Chapter 2:  Pacific Salmon Biology

 Picture of spawning Sockeye (Red) Salmon

Key Concepts


Over millions of years Alaska’s wild salmon have developed a complex life cycle that allows them to thrive and expand into new areas. Each of the five species has developed distinct physical characteristics, different habitat needs, and different timetables for spawning and rearing. All five species are a crucial part of the food web that binds together Alaska’s land and oceans.


Chapter Objectives


Students will be able to explain:

·        the life cycle of salmon and their stages of development;

·        the importance of salmon at each stage in their life cycle to the entire ecosystem;

·        differences among the five species of wild salmon, and rainbow and cutthroat trout;

·        why these differences are so important to the survival of Alaska’s wild salmon;

·        how salmon expand into new areas and why it is important that they do.


Terms Students Should Understand


redd - the nest or depression a female salmon makes in the gravel of a river or stream (for depositing her eggs).

milt – the fluid containing sperm that male salmon produce.

alevin - the first life stage of a salmon after hatching from the egg. At this point a yolk sac is still attached to the young fish’s abdomen, providing a ready made source of food.

fry - a young salmon just emerged from the gravel. The young fish must now find food in the surrounding fresh water and hide from predators.

smolt – a young salmon living in an estuary area prior to outmigrating to the ocean.

parr marks – dark brown vertical stripes on the sides of salmon fry before they become smolts. These markings help provide camouflage to protect the young fish in their rearing areas. They can also be used to identify the different species. Pink salmon do not develop parr marks.

genes – long strands of genetic material responsible for passing on hereditary information in reproduction.

genetic diversity – the mix of genetic materials within a species or stock that allows for:

·        variability of the individual, and

·        adaptability to different conditions by members of the population.

straying – the behavior in which some adult salmon spawn in streams where they were not hatched. Straying assures continued diversity in genetic materials among populations of wild salmon.  Researchers have found that up to one-third of chinook salmon may stray when they return to fresh water to spawn.


Background for Teachers


Why are healthy wild salmon runs important to the Alaska environment as a whole?

Salmon benefit many ecosystems. One study shows that more than 137 species of wildlife rely upon salmon for nutrients at one or more stages of the salmon life cycle. (“Pacific Salmon and Wildlife” by the Washington Department of Fish and Wildlife – See Resources later in this chapter) Without salmon, Alaska would have greatly decreased numbers of bears, sea lions, river otters, bald eagles, mergansers, kingfishers, arctic char, and other animals.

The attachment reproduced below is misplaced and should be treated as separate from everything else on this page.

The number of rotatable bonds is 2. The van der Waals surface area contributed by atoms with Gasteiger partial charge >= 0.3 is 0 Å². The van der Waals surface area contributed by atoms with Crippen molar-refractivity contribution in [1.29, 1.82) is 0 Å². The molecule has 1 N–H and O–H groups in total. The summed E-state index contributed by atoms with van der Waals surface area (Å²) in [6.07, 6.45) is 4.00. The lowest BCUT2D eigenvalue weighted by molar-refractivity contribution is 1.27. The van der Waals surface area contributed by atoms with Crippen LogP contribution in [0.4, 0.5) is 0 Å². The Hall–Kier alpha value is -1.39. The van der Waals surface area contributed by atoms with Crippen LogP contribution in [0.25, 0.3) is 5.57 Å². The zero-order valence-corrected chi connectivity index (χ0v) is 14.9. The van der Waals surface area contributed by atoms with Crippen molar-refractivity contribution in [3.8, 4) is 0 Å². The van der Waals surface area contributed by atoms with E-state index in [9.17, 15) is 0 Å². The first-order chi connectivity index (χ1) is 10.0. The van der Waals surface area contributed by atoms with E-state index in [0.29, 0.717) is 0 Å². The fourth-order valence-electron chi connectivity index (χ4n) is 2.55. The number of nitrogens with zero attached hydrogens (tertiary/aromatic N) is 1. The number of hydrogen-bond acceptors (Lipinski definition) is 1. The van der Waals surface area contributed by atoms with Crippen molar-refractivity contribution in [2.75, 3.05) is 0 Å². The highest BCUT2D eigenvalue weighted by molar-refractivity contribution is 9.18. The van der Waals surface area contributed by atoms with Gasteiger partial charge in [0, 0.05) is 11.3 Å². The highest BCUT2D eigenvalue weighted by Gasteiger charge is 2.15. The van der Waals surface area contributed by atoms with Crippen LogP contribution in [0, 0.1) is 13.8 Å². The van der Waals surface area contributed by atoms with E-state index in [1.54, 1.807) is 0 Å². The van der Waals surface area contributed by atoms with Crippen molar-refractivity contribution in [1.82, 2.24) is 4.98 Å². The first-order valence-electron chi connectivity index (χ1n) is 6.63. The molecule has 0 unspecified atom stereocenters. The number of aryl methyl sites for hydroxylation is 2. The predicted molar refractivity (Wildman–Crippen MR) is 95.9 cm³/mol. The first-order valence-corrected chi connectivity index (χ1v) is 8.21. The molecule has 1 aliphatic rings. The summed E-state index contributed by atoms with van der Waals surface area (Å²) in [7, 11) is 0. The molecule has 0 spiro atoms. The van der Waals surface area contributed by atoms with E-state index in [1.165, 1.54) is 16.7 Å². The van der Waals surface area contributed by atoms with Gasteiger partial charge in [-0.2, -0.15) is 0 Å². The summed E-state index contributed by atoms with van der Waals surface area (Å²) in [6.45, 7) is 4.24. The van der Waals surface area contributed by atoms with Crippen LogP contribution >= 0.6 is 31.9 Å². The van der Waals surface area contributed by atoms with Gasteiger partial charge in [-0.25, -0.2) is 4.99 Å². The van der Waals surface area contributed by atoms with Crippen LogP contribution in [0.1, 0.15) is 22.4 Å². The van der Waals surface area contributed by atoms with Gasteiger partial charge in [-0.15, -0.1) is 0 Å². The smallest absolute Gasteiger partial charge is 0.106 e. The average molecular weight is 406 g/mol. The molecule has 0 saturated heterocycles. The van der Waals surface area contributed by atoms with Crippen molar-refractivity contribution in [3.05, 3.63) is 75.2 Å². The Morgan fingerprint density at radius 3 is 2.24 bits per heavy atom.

Research has traced isotopes of nitrogen and carbon, two important nutrients, from dead salmon into the ecosystems along rivers. Salmon may provide 18% of the nitrogen in streamside trees, 25-30% of the nitrogen and carbon found in insects, and 25-40% of the nitrogen and carbon in young salmon, which feed on the insects.

Questions For Discussion


1. Why is it important that each female salmon builds several redds, each of which may be fertilized by a different male? 

By depositing their eggs in more than one redd, female salmon increase the possibility that at least some of the eggs will survive to the next life stage. Having more than one male fertilize those eggs assures increased genetic diversity in the population.

The forces ranged against survival of a salmon’s spawn are huge. From disturbance of the gravel by other spawning fish, to flood events that scour streambeds, to predation by dozens of other animals, the chances of survival from egg to fry is very small. As a general rule, in nature only 10 percent of any given life stage of wild salmon can be expected to survive to the next life stage. One estimate in Salmonids in the Classroom suggests that for every 2,500 eggs, two adult salmon return to spawn.

2. What would happen if all salmon returned to their home streams at the same time? 

Salmon partition spawning times as well as areas of the stream. This use of the entire season for returning and spawning makes the most efficient use of any system’s limited resources.

If all salmon returned at the same time, stocks could be mixed, habitats would be strained, and the biological and chemical resources of the systems could be taxed beyond the fishes’ ability to survive. Here’s just one example: When too many salmon return to spawn and die in small systems at the same time, their rotting carcasses may use all available oxygen in the water. This would leave other fish and benthic macroinvertebrates (animals without backbones that are larger than ½ millimeter. They live on the bottom of waters, under rocks, mud, and weeds. They include crustaceans such as crayfish, mollusks such as clams and snails, aquatic worms and the immature forms of aquatic insects such as stonefly and mayfly nymphs) in the system without the oxygen they need to survive.